INDIANAPOLIS - The Jets could have made an issue out of the $6 million in salary they still owe Darrelle Revis in 2017, and tried to withhold the money due to his recent legal troubles. But according to a team source, the Jets have decided to let the issue - and the money - go.
That decision, to pay Revis $6 million next season even though he'll officially be released on Thursday, avoids what surely would've been a legal - and perhaps public relations - nightmare for both sides. The Jets did due their "due diligence" and investigated the possibility of withholding the money, according to a team source, as they surely would've done with any other player.
But after investigating the language in his contract and looking at all the information available to them from his recent arrest in Pittsburgh, the Jets decided not to pursue the matter.
The possibility existed, of course, because of the late-night street fight that Revis got into back on Feb. 13. He was later charged with four felonies and one misdemeanor and faces another court hearing on the matter on March 15.
There was language in Revis' contract that seemed to indicate that the incident could allow the Jets to get out of any future financial obligations. The language, confirmed by NFL sources, said that Revis could be considered in breach of contract if he's fined or suspended by the NFL or by the Jets for "conduct detrimental" to the team, if he's punished for violating the NFL's Personal Conduct Policy or if the Jets believe he does anything they "reasonably" believe will "adversely affect or reflect" on the franchise.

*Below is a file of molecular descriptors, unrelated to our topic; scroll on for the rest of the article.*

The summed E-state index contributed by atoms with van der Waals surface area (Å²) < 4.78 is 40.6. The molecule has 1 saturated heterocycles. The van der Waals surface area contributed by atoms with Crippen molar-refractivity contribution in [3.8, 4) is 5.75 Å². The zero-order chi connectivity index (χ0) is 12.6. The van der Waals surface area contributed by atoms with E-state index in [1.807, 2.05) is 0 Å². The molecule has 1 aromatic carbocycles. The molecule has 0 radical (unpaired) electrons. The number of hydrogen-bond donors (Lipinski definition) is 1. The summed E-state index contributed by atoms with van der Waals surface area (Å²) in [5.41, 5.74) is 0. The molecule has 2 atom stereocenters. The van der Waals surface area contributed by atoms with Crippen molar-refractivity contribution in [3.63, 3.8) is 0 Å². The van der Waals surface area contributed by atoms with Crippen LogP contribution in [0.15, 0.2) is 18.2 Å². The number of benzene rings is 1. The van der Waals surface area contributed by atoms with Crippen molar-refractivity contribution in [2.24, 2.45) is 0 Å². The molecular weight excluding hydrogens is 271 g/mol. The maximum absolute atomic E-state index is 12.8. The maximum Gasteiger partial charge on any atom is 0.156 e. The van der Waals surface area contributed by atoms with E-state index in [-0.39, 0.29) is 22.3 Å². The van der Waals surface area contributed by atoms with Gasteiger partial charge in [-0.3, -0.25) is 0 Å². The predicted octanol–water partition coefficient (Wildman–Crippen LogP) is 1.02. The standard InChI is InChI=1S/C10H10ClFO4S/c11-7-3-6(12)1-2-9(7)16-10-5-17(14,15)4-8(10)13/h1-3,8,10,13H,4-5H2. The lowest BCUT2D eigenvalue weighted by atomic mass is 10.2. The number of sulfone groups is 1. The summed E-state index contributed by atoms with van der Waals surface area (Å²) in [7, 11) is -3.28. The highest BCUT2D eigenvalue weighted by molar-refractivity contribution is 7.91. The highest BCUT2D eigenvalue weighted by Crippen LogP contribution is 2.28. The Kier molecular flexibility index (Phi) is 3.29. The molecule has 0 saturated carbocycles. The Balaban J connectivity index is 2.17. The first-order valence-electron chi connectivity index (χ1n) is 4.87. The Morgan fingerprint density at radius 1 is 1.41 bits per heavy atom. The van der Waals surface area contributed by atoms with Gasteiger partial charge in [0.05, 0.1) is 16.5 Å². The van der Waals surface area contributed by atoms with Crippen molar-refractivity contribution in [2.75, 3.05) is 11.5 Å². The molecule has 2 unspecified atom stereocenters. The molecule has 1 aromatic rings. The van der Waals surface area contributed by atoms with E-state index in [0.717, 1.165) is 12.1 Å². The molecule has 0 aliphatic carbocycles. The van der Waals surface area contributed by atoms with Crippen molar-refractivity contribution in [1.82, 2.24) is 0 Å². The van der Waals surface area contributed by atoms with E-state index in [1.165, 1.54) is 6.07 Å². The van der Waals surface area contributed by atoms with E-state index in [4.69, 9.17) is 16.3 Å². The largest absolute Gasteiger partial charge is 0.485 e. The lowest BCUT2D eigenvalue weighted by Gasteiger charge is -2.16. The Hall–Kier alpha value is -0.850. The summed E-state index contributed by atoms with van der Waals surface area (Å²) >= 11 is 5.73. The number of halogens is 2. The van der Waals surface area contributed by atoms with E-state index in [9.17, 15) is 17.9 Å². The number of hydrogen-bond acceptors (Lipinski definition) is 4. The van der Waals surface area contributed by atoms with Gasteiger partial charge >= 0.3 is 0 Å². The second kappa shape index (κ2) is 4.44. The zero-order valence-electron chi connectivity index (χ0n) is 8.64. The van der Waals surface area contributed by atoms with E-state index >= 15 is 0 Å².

The vague phrasing of that last part would've been the Jets' opening, since the NFL likely wouldn't have stepped in until a legal resolution. But it would've been difficult for the Jets to claim Revis adversely reflected on the franchise since, through his lawyer, the cornerback has professed his innocence and claimed to be the victim in the incident.
Had the Jets tried, the NFL Players Association almost certainly would've stepped in and joined Revis in his fight - first through arbitration, and then likely through the courts. And that likely would've been a long, ugly battle, much like the one when the Atlanta Falcons tried to recoup bonus money from quarterback Michael Vick in the mid-2000s after Vick was convicted and imprisoned for his role in a dog-fighting ring.
That court battle lasted two years, and in the end the Falcons lost.
For $6 million, and with uncertain legal standing, the fight wasn't worth it for the Jets.